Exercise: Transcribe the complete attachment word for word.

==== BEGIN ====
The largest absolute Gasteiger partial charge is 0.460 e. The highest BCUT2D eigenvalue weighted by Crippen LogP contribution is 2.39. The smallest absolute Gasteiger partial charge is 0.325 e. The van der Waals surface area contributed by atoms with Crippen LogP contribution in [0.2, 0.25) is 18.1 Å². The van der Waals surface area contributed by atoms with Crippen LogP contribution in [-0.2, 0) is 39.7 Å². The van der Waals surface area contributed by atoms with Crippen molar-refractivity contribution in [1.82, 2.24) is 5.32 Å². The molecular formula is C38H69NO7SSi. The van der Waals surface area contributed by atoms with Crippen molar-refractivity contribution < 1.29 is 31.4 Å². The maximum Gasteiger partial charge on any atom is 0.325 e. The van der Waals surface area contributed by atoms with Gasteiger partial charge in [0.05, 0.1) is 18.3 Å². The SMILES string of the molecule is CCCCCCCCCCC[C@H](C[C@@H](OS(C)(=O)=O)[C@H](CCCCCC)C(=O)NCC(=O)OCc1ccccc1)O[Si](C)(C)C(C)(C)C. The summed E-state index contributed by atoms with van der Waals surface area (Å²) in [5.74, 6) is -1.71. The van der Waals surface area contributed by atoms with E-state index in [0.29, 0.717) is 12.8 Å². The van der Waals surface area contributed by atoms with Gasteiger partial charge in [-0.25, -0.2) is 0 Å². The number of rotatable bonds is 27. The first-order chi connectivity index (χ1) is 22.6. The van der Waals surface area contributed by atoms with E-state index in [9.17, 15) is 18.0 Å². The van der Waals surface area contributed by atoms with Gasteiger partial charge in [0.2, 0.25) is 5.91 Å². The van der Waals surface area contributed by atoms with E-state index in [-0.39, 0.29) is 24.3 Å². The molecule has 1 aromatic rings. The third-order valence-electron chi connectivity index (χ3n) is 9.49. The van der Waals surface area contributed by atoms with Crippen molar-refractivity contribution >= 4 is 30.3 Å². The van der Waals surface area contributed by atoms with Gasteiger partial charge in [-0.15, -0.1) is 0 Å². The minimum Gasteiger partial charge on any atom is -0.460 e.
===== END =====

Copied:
The largest absolute Gasteiger partial charge is 0.460 e. The highest BCUT2D eigenvalue weighted by Crippen LogP contribution is 2.39. The smallest absolute Gasteiger partial charge is 0.325 e. The van der Waals surface area contributed by atoms with Crippen LogP contribution in [0.2, 0.25) is 18.1 Å². The van der Waals surface area contributed by atoms with Crippen LogP contribution in [-0.2, 0) is 39.7 Å². The van der Waals surface area contributed by atoms with Crippen molar-refractivity contribution in [1.82, 2.24) is 5.32 Å². The molecular formula is C38H69NO7SSi. The van der Waals surface area contributed by atoms with Crippen molar-refractivity contribution < 1.29 is 31.4 Å². The maximum Gasteiger partial charge on any atom is 0.325 e. The van der Waals surface area contributed by atoms with Gasteiger partial charge in [0.05, 0.1) is 18.3 Å². The SMILES string of the molecule is CCCCCCCCCCC[C@H](C[C@@H](OS(C)(=O)=O)[C@H](CCCCCC)C(=O)NCC(=O)OCc1ccccc1)O[Si](C)(C)C(C)(C)C. The summed E-state index contributed by atoms with van der Waals surface area (Å²) in [5.74, 6) is -1.71. The van der Waals surface area contributed by atoms with E-state index in [0.29, 0.717) is 12.8 Å². The van der Waals surface area contributed by atoms with Gasteiger partial charge in [-0.25, -0.2) is 0 Å². The number of rotatable bonds is 27. The first-order chi connectivity index (χ1) is 22.6. The van der Waals surface area contributed by atoms with E-state index in [9.17, 15) is 18.0 Å². The van der Waals surface area contributed by atoms with Gasteiger partial charge in [0.2, 0.25) is 5.91 Å². The van der Waals surface area contributed by atoms with E-state index in [-0.39, 0.29) is 24.3 Å². The molecule has 1 aromatic rings. The third-order valence-electron chi connectivity index (χ3n) is 9.49. The van der Waals surface area contributed by atoms with Crippen molar-refractivity contribution >= 4 is 30.3 Å². The van der Waals surface area contributed by atoms with Gasteiger partial charge in [-0.15, -0.1) is 0 Å². The minimum Gasteiger partial charge on any atom is -0.460 e.